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Until I was fifty-three, I spent most of my life dwelling in the past. My childhood had been somewhat difficult with health and family issues. College brought four years of relative calm, followed, upon graduation, by eight-and-a-half years in the convent.

Those years had also proved difficult as I was emotionally immature upon entering. I thought that if I became a saint—which in my mind meant that achieving perfection—everyone would finally find me worthwhile and not desert me. Striving for perfection led to an emotional breakdown toward the end of my convent years. I left, nearly catatonic.

Then came my re-entry into the “secular” world. The Vietnam War raged. I entered the age of hippies and war protest. Between 1969 and 1971, I attended grad school at the University of Minnesota. However, that experience also proved difficult as a depression led to a near suicide. Upon graduation I taught. That ultimately gave way to a career in publishing and in curriculum development.

In my early forties, the third psychiatrist I’d seen since leaving the convent recognized that a ten-year depression had resulted in a chemical imbalance in my body. She prescribed an antipsychotic drug that took away the hallucinating I’d been doing all that time. Because the drug worked, much of the lassitude of my existence disappeared.

Still, the present wasn’t inviting; I dwelt in the known past: on all that had happened to me as a child and in the convent; on my own immaturity; on my inability to be authentic; on how I faked normality, knowing that I felt not only inadequate but worthless.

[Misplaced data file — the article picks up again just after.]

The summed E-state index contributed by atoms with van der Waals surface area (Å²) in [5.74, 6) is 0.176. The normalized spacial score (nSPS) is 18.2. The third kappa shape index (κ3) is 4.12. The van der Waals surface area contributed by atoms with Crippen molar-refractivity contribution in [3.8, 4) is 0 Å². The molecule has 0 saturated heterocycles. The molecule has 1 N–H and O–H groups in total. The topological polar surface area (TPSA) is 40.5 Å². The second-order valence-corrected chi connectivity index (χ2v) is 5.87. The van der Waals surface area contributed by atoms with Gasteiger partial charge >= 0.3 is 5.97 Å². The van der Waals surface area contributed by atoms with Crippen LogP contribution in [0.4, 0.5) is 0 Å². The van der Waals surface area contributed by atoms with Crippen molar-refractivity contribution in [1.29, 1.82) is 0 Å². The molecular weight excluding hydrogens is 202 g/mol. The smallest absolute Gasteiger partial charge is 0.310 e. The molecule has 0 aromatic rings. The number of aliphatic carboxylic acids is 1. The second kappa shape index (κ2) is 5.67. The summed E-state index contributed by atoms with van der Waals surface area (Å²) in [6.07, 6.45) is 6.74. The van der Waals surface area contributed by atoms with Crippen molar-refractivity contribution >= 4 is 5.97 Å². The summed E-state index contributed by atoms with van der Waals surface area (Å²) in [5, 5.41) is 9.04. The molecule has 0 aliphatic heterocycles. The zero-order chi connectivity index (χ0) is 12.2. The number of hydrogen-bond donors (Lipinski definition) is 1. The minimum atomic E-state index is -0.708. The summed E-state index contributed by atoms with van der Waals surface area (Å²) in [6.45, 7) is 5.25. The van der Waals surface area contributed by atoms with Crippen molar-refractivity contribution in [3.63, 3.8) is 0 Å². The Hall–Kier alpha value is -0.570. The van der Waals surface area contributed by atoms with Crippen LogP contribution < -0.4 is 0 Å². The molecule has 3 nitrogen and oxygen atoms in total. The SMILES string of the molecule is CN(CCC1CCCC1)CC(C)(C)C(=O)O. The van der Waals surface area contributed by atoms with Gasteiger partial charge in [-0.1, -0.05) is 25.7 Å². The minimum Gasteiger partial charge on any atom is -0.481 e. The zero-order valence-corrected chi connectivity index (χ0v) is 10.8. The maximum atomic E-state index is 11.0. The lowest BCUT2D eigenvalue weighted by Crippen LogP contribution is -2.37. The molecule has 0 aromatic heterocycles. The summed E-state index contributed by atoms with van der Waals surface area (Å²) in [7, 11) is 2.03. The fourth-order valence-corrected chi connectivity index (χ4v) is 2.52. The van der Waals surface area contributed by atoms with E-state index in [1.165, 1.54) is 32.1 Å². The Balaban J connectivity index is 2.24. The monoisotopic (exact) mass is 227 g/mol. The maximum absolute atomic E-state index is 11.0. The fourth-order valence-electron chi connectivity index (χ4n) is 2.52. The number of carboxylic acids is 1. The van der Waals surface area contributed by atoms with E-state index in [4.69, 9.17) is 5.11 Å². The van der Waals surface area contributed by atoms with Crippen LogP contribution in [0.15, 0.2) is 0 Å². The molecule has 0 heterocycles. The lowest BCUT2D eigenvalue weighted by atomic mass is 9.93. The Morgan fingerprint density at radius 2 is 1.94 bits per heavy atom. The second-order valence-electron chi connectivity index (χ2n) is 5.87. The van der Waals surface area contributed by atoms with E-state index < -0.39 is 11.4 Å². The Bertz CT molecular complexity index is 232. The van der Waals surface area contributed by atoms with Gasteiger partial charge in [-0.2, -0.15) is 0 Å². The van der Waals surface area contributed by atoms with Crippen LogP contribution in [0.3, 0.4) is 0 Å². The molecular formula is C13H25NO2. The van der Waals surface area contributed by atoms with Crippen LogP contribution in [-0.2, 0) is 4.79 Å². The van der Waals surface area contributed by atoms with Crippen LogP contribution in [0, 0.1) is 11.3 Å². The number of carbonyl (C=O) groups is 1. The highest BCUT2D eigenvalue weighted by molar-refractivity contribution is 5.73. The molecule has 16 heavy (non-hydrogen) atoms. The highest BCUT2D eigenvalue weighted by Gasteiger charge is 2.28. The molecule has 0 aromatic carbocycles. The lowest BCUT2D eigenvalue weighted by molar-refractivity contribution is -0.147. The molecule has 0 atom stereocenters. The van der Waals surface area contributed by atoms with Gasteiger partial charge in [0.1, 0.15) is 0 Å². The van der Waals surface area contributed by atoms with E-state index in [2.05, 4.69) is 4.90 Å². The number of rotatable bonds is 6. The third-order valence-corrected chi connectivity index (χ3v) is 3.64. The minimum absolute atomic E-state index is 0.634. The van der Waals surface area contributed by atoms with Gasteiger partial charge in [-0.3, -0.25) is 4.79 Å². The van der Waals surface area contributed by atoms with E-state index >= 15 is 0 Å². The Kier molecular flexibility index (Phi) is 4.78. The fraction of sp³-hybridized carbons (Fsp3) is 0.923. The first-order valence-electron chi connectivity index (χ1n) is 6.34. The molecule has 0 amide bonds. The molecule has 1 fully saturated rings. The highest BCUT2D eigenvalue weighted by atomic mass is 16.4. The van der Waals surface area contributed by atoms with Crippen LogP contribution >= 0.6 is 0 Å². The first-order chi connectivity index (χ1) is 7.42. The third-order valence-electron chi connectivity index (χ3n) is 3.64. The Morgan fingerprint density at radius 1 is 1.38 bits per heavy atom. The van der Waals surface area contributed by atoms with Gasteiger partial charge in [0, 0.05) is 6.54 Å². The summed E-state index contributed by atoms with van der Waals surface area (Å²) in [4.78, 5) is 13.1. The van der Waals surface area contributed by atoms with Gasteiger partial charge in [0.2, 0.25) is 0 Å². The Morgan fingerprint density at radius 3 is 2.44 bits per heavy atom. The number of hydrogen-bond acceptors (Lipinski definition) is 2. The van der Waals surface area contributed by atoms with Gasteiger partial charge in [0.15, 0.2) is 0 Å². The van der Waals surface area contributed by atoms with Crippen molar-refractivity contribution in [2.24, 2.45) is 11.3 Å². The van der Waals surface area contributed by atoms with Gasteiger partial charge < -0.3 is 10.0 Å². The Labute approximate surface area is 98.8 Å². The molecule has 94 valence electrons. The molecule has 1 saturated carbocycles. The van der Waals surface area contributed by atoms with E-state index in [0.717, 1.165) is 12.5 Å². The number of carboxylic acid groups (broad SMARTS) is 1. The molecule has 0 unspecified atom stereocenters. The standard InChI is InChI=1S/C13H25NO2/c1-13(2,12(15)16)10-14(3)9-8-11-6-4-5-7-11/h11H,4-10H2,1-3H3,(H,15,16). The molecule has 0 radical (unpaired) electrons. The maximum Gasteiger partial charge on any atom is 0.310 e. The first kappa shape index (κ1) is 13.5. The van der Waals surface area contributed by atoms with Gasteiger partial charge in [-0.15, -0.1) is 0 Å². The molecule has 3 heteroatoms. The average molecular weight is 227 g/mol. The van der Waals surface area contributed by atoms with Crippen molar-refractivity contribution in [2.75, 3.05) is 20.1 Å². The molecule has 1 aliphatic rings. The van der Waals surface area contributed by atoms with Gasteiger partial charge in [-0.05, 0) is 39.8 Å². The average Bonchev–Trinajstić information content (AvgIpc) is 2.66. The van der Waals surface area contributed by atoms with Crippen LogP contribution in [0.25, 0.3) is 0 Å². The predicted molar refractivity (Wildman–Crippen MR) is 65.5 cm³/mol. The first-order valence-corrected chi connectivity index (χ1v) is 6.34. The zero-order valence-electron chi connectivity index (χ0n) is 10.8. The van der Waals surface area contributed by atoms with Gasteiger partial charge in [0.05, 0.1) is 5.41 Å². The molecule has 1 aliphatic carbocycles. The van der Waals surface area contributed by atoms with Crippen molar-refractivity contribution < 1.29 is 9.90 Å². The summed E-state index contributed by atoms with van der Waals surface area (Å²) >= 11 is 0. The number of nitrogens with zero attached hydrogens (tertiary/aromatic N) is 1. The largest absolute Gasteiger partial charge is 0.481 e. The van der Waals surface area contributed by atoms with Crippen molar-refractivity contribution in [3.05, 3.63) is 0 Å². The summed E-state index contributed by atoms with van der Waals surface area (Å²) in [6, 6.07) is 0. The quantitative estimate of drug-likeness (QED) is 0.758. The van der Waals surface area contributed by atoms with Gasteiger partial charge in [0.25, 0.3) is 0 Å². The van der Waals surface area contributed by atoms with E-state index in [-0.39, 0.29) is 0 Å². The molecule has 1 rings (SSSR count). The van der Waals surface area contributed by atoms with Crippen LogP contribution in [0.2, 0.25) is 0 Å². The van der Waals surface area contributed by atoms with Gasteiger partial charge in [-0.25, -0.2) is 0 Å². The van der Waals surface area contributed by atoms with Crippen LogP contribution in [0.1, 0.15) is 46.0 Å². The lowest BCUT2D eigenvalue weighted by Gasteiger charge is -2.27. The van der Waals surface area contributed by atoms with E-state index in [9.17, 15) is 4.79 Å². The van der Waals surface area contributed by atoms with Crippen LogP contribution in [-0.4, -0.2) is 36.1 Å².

In 1989, when I was fifty-three, Dulcy, the cat with whom I’d lived for seventeen-and-a-half years, died. She was more than feline; she was friend; family. I grieved her loss and the loss of the unconditional love she’d offered me.

Two days after her death, I woke on a Saturday morning and felt compelled to go downstairs to the computer. Turning it on, I placed my fingers on the keys and began to type. The first words that came were “At the end all that matters is love. My love for my human and hers for me. I have planted the memories of our life together in her heart. She will find them there when I am gone, and they will comfort her.”

My fingers stopped typing, and without understanding, I gazed at the words that had come unbidden. Who was speaking? Not I. Then who? . . . Dulcy.

That day and for one hour each day for the next two months, she remembered—through me—our life together. From some deep place inside me—the place where Oneness dwells—came the story of the loving relationship Dulcy and I shared.

Crown, a division of Random House, ultimately published A Cat’s Life: Dulcy’s Story in October 1992. The slim gift book sold over 14,000 copies and was reprinted in Germany, Korea, Taiwan, and Japan. The event changed my life by lifting me out of my obsessive dwelling on the past.



For years, I’d sifted through the tragedies of my life and found myself despicable. Then Dulcy’s book came to comfort me. Slowly I moved out of the past. I began to see possibilities. All during my life as a teacher, editor, and curriculum developer I’d just lived. I’d never thought of what the future might hold. In fact, I’d never even invested any money so as to have a future beyond retirement. The past was my home. To it I would retire.

Next week, I hope to share with you what happened next.